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HomeNewsArchivesVOLCANIC ASH CAUSES FLIGHT CANCELLATIONS

VOLCANIC ASH CAUSES FLIGHT CANCELLATIONS

July 30, 2001 – Ash, which left the U.S. Virgin Islands blanketed with a layer of crunchy gray dust Monday morning, has caused flight cancellations and delays at Virgin Islands airports. However, both airports, Cyril E. King on St. Thomas and Henry E. Rohlsen on St. Croix, as well as the San Juan Airport remain open.
Both American Airlines and U.S. Airways canceled flights Monday, according to an airport operations spokesperson. However, Air Sunshine and Cape Air are flying between St. Croix, St. Thomas and San Juan.
American Airlines spokesperson Minnette Velez said though some flights into San Juan may resume after 5 p.m., all scheduled flights Monday into St. Thomas and St. Croix had been canceled.
American Eagle was expected to make a decision about its flights early Monday afternoon.
"Turbo prop aircraft don't like to fly in volcanic dust," so those flights have been canceled or delayed, one airport source said.
The dust, originally thought to have been carried from Africa on the winds of a tropical wave that moved over the area this weekend, is now thought to be the result of volcanic activity at Montserrat's Soufriere Hills volcano.
An advisory from the National Oceanographic and Atmospheric Administration's web site said cloud cover has prevented the detection of ash in satellite imagery, but "reports continue to be received indicating ash fall over Puerto Rico and the U.S. and British Virgin Islands."
The same NOAA advisory, dated July 30, said the Montserrat volcano observatory "indicated that volcanic activity has fallen off considerably to levels seen in recent weeks." Visible imagery continued to show a faint plume extending from the summit to about 42 miles to the west of the volcano. The plume was seven miles wide and was expected to move to the west and northwest.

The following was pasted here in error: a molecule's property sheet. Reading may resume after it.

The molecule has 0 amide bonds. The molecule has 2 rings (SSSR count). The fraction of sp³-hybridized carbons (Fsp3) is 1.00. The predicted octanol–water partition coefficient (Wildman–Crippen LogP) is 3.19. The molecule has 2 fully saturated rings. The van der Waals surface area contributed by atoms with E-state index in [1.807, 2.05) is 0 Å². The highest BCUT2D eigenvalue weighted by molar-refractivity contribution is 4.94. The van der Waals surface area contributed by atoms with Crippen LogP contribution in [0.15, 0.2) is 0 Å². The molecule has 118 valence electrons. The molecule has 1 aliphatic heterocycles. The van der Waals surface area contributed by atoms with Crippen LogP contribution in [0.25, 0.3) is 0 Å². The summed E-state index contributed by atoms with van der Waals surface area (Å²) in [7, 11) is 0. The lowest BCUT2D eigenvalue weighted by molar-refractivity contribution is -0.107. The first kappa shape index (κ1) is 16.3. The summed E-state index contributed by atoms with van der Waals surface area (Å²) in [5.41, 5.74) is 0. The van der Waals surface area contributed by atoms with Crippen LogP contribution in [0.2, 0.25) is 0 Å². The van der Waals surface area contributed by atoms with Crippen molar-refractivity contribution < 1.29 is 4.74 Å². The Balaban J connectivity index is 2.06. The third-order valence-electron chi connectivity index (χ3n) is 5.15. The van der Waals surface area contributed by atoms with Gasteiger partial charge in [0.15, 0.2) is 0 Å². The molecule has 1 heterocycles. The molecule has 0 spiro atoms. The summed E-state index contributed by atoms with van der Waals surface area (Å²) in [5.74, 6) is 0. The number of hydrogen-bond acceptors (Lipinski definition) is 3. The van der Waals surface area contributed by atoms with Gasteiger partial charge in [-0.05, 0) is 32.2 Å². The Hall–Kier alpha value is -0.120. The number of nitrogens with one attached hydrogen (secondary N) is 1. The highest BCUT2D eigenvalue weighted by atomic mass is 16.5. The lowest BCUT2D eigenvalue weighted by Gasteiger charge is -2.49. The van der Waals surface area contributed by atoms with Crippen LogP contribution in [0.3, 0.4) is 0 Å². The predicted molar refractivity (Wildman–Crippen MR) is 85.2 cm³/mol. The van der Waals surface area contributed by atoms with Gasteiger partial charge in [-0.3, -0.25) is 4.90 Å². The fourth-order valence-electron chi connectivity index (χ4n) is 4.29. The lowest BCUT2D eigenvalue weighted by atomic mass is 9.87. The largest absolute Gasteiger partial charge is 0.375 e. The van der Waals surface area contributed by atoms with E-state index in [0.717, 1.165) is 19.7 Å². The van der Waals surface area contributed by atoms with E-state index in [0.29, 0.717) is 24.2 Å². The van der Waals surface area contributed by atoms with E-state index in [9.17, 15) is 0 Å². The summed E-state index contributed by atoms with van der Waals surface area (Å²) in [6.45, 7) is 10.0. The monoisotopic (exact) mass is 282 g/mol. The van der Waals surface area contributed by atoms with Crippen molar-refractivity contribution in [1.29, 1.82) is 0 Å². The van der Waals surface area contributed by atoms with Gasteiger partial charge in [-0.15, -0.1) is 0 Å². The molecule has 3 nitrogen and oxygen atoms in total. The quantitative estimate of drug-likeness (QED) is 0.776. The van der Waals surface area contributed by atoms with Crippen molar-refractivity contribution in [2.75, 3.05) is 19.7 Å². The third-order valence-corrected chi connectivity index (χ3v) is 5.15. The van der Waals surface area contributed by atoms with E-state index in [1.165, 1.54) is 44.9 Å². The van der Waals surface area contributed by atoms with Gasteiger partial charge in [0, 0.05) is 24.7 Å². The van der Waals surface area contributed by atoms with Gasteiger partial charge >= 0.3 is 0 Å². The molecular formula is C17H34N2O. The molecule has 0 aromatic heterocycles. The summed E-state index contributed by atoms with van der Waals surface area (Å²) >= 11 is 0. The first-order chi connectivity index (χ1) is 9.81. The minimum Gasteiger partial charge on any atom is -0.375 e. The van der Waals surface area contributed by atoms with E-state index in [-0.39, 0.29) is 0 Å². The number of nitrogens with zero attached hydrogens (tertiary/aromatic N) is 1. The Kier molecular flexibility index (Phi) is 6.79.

The National Weather Bureau in San Juan could not be reached Wednesday morning for comment.

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July 30, 2001 – Ash, which left the U.S. Virgin Islands blanketed with a layer of crunchy gray dust Monday morning, has caused flight cancellations and delays at Virgin Islands airports. However, both airports, Cyril E. King on St. Thomas and Henry E. Rohlsen on St. Croix, as well as the San Juan Airport remain open.
Both American Airlines and U.S. Airways canceled flights Monday, according to an airport operations spokesperson. However, Air Sunshine and Cape Air are flying between St. Croix, St. Thomas and San Juan.
American Airlines spokesperson Minnette Velez said though some flights into San Juan may resume after 5 p.m., all scheduled flights Monday into St. Thomas and St. Croix had been canceled.
American Eagle was expected to make a decision about its flights early Monday afternoon.
"Turbo prop aircraft don't like to fly in volcanic dust," so those flights have been canceled or delayed, one airport source said.
The dust, originally thought to have been carried from Africa on the winds of a tropical wave that moved over the area this weekend, is now thought to be the result of volcanic activity at Montserrat's Soufriere Hills volcano.
An advisory from the National Oceanographic and Atmospheric Administration's web site said cloud cover has prevented the detection of ash in satellite imagery, but "reports continue to be received indicating ash fall over Puerto Rico and the U.S. and British Virgin Islands."
The same NOAA advisory, dated July 30, said the Montserrat volcano observatory "indicated that volcanic activity has fallen off considerably to levels seen in recent weeks." Visible imagery continued to show a faint plume extending from the summit to about 42 miles to the west of the volcano. The plume was seven miles wide and was expected to move to the west and northwest.
The National Weather Bureau in San Juan could not be reached Wednesday morning for comment.